he 157-year-old flagship paper of the Seventh-day Adventist Church has a new editor, continuing a tradition of what is believed to be the oldest American religious magazine still in continuous publication since its founding.
Bill Knott, a veteran pastor, author, and historian, and a nine-year associate editor of Adventist Review and Adventist World has been elected editor of both publications, effective January 1, 2007. He will succeed William G. Johnsson, who is concluding a 24-year term in the post.
“I am honored and humbled by the company [of Review editors] you have placed me in,” Knott told delegates during the afternoon session following the morning vote. “I thank you for your confidence and trust, and I would invite you to pray for the ministries of the Adventist Review and Adventist World as we move beyond our own framing, our own sensibilities, as we seek to serve the entire [church] community.”
The vote came during a morning session of the Seventh-day Adventist world church’s 2006 Annual Council, a gathering of close to 300 leaders from around the world. World church president Jan Paulsen said the search committee, of which he was not a part, was rigorous in its approach, against the background of the nomination’s referral by the 2006 Spring Meeting of the Executive Committee. The Adventist Review Publishing Board recommended the final selection.
Knott, age 49, came to the Review
following 18 years as a church pastor in New England, New York, and in Washington State—all locations in the North American region of the Adventist church. He has been responsible for coordinating the magazine’s coverage of news, Adventist heritage, and education, as well as providing editorial direction of the monthly Anchor Points edition of Adventist Review
Born in upstate New York, Knott was raised in Texas and Massachusetts. He graduated from South Lancaster Academy in 1975, and earned a bachelor of arts degree in English and Religion from Atlantic Union College four years later. Knott completed his Master of Divinity at the Seventh-day Adventist Theological Seminary in 1983. In 2006, he was awarded a Ph.D. in History from the George Washington University in Washington, D.C. His dissertation centered on the career of early Adventist reformer and missionary Hannah More.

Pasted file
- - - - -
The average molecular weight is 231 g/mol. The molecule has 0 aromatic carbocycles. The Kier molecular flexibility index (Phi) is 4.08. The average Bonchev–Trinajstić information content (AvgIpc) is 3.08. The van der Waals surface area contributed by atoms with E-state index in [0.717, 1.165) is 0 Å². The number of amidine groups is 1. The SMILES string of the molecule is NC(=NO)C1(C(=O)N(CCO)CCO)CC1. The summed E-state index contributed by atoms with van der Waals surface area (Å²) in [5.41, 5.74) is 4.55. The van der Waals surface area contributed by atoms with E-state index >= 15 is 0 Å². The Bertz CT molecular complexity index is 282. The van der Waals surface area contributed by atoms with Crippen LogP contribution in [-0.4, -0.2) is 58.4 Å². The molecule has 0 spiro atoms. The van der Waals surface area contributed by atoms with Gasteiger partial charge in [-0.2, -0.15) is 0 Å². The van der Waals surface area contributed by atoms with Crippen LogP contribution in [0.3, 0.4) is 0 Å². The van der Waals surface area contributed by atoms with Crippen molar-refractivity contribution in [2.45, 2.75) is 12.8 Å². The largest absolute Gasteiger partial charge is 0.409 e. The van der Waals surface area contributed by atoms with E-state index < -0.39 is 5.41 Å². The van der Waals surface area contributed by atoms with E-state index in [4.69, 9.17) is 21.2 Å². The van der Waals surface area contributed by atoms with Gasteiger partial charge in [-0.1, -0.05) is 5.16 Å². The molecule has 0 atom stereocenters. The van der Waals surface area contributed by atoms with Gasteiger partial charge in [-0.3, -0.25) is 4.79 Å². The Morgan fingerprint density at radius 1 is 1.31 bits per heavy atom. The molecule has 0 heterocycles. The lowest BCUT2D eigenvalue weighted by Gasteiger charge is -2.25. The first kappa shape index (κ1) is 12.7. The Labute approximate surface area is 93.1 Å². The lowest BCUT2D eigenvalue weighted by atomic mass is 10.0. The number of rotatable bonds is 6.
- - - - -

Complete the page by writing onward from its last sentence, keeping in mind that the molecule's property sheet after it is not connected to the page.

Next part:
Knott has written close to 200 articles and columns for the magazine, including nearly 40 cover stories. Many of these features have dealt with church history subjects, most recently the links between the church and former U. S. president Warren G. Harding. He represented the periodicals at the World Council of Churches Assembly in Porto Alegre, Brazil, in February of this year and the Second International Bible Conference in Ephesus, Izmir Province, Turkey, where he also delivered a paper.
A coworker, Review managing editor Stephen Chavez, said of Knott, “Mostly what you see is what you get. Anybody who knows him knows he is a very articulate and a very talented communicator.”
Asked what aspect of Knott people might not be readily aware of, he said the new executive “likes to cook. He knows his way around a kitchen.”
Johnsson, age 72, has edited Adventist Review
for 24 years. He is also the founding editor of Adventist World
, a monthly publication of the world church now reaching 1.2 million readers. Johnsson’s editorial tenure was the third longest in the magazine’s history, and he was both the first editor called from outside of North America, and the first to hold a doctoral degree. In 1995, Johnsson became executive publisher of the Review
, responsible for the magazine’s business and marketing operations, under the guidance of a Publishing Board established by the world church.
Johnsson has authored 20 books, including a 2007 devotional, Jesus—A Heart Full of Grace, and more than 1,000 articles. He has become a global representative for the magazine, visiting every continent save Antarctica. A trained theologian who previously was associate dean of the Seventh-day Adventist Theological Seminary, Johnsson has represented the church in numerous theological dialogues with leaders of other faiths, including most recently the Salvation Army and the World Evangelical Fellowship.